West Kelowna  

Video shows a man killing a cougar with a machete after it attacked a dog

Cougar killed with machete

A man used a machete to chop off the neck of a cougar after it attacked a dog.

The incident took place in West Kelowna along Bear Lake Main Road early last week.

The graphic video that was posted on YouTube on Tuesday shows the cougar approaching the dog slowly. The cougar then begins to run after the golden retriever, with another dog chasing behind.

The cougar then latched onto the dog's neck with its jaws.

Moments later a man runs to his truck and pulls out a machete and begins to hit the cougar on its neck repeatedly, eventually slicing the cougar's neck and beheading the cougar.

The video, which Castanet has chosen not to include due to its extremely graphic nature has over 100,000 views.

A comment on the video from the handle galensunstom claims he was the one who killed the cougar.

"The guy in the truck warned me that there was a cat on the road so I ran back to my campsite and grabbed my machete and I’m no hero. The golden lab is the true hero and he gave his life to give me time to get back to my campsite and get my machete. He was an older dog that knew that we were under attack and he retreated but he got caught. He’s the true hero."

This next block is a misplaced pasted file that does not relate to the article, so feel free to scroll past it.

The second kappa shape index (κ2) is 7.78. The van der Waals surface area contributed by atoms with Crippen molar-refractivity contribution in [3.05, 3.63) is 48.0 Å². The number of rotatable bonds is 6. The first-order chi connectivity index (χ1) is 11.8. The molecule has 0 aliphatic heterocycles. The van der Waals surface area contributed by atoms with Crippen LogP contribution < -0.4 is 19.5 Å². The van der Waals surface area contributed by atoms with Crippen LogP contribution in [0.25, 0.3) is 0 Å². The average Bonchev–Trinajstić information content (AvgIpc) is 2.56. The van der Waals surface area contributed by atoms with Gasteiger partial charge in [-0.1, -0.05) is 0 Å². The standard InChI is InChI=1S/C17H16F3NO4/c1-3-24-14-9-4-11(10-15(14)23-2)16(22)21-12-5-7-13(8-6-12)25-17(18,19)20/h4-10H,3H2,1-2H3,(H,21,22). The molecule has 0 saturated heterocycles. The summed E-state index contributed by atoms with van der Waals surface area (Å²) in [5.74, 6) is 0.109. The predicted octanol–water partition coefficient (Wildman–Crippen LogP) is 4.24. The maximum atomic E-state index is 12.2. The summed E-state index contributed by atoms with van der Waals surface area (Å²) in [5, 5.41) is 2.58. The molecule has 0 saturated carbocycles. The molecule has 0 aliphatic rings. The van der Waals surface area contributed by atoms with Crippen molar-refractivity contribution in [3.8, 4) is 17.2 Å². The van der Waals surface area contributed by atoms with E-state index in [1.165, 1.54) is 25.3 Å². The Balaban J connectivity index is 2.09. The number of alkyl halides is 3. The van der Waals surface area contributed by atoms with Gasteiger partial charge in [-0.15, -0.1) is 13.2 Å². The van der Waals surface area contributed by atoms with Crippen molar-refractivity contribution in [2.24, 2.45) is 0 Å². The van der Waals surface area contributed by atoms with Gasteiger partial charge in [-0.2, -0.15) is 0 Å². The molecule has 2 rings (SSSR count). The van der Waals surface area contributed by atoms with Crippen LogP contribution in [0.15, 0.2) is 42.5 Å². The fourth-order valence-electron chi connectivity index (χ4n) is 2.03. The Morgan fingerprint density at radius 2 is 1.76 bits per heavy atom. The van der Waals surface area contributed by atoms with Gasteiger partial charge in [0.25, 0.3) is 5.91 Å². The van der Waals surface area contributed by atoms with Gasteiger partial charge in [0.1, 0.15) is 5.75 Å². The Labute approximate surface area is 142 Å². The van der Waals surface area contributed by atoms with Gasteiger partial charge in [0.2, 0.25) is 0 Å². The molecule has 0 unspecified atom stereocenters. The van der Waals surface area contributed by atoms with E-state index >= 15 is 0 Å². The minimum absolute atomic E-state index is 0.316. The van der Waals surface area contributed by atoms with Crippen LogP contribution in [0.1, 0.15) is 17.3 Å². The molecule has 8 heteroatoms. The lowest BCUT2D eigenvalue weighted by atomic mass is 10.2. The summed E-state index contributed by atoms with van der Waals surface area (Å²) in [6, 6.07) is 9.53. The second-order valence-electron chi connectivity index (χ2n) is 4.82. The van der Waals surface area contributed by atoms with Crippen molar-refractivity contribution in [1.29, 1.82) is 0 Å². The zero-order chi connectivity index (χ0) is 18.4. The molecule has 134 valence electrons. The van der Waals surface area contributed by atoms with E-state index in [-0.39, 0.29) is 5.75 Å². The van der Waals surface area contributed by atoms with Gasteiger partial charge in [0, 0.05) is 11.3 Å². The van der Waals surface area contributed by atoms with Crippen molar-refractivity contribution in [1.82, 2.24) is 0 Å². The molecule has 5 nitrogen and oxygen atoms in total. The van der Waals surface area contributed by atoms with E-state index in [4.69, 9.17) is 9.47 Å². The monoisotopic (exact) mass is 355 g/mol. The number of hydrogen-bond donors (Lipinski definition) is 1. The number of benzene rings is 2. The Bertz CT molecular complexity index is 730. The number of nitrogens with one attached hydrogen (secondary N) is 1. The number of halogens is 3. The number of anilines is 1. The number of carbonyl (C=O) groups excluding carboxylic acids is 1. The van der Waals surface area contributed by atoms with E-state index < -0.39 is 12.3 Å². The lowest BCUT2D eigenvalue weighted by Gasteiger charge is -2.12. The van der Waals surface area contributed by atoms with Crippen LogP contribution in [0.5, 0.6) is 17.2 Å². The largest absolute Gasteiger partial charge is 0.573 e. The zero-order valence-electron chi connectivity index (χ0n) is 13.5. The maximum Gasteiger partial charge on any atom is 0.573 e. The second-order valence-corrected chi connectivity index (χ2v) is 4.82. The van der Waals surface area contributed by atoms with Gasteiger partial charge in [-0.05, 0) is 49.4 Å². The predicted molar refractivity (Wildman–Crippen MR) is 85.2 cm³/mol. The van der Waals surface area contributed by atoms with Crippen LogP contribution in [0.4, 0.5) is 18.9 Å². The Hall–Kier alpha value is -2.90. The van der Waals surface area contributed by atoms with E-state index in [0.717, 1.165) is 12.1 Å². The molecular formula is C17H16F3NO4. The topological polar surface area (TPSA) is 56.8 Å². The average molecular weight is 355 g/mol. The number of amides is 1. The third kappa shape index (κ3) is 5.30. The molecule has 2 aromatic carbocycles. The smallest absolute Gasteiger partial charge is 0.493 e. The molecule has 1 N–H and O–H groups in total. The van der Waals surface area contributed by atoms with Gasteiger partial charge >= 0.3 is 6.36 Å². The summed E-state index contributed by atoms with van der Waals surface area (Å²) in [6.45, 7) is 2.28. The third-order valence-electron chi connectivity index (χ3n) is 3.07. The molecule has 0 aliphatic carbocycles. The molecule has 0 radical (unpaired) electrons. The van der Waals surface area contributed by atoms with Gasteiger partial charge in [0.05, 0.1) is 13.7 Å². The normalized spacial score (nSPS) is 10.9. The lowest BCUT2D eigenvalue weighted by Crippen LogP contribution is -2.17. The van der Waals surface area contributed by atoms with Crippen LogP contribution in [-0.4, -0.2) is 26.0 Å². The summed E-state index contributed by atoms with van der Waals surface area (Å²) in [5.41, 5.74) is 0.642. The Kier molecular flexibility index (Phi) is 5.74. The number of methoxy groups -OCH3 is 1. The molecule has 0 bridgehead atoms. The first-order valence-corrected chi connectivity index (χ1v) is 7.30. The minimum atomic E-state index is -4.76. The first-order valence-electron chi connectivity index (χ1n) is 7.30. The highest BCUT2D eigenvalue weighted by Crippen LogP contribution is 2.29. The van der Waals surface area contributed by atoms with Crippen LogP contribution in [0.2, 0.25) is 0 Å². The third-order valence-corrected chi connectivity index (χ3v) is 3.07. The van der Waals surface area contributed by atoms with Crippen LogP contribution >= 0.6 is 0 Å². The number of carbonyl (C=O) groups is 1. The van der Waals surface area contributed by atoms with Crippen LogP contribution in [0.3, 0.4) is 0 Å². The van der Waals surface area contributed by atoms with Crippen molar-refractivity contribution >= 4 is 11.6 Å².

The three-legged dog that was under attack was named Chopper.

"(He) unfortunately had to be put down due to massive injuries two days later. Conservation officers the next day confirmed that the cougar was half-starved and likely going to die because its mouth and paws had several porcupine quills festering. There is quite often families in the area so this could have been much worse," Todd McMurray said.

A woman named Katie Poppy who also commented on the video claims to be Choppers owner.

"This was my dog. I was at work when this happened. He was the sweetest, most kind and caring animal you could ever meet. There was nothing the vet could do to save him. He stopped on purpose to keep the cougar away from the human. That’s the kind of dog he was."

Castanet has reached out to the BC Conservation Officer Service for more information.

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